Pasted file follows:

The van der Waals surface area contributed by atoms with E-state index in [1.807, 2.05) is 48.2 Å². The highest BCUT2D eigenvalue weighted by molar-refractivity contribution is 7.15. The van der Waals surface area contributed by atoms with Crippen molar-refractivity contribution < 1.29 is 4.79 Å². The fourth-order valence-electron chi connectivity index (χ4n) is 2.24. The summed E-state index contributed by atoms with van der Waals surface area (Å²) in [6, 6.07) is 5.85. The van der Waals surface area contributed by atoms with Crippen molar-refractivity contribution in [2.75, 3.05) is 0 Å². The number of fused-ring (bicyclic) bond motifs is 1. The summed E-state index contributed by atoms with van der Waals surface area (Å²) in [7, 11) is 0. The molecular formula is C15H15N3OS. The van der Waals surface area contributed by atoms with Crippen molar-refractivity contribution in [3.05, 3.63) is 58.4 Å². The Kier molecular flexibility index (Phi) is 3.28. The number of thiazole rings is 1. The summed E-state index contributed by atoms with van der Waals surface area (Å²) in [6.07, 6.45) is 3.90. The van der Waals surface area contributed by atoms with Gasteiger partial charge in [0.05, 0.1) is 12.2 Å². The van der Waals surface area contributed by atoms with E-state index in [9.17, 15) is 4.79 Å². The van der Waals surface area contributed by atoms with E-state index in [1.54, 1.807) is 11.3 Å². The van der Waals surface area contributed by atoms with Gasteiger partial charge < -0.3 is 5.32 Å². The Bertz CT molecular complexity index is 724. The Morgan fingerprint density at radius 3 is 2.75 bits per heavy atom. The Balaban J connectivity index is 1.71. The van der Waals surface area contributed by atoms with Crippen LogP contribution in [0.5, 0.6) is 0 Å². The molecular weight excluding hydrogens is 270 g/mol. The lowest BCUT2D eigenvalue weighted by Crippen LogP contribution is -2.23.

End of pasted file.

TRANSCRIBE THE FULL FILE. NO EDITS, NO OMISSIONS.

The van der Waals surface area contributed by atoms with E-state index in [1.807, 2.05) is 48.2 Å². The highest BCUT2D eigenvalue weighted by molar-refractivity contribution is 7.15. The van der Waals surface area contributed by atoms with Crippen molar-refractivity contribution < 1.29 is 4.79 Å². The fourth-order valence-electron chi connectivity index (χ4n) is 2.24. The summed E-state index contributed by atoms with van der Waals surface area (Å²) in [6, 6.07) is 5.85. The van der Waals surface area contributed by atoms with Crippen molar-refractivity contribution in [2.75, 3.05) is 0 Å². The number of fused-ring (bicyclic) bond motifs is 1. The summed E-state index contributed by atoms with van der Waals surface area (Å²) in [7, 11) is 0. The molecular formula is C15H15N3OS. The van der Waals surface area contributed by atoms with Crippen molar-refractivity contribution in [3.05, 3.63) is 58.4 Å². The Kier molecular flexibility index (Phi) is 3.28. The number of thiazole rings is 1. The summed E-state index contributed by atoms with van der Waals surface area (Å²) in [6.07, 6.45) is 3.90. The van der Waals surface area contributed by atoms with Gasteiger partial charge in [0.05, 0.1) is 12.2 Å². The van der Waals surface area contributed by atoms with E-state index in [9.17, 15) is 4.79 Å². The van der Waals surface area contributed by atoms with E-state index in [1.54, 1.807) is 11.3 Å². The van der Waals surface area contributed by atoms with Gasteiger partial charge < -0.3 is 5.32 Å². The Bertz CT molecular complexity index is 724. The Morgan fingerprint density at radius 3 is 2.75 bits per heavy atom. The Balaban J connectivity index is 1.71. The van der Waals surface area contributed by atoms with Crippen LogP contribution in [0.5, 0.6) is 0 Å². The molecular weight excluding hydrogens is 270 g/mol. The lowest BCUT2D eigenvalue weighted by Crippen LogP contribution is -2.23.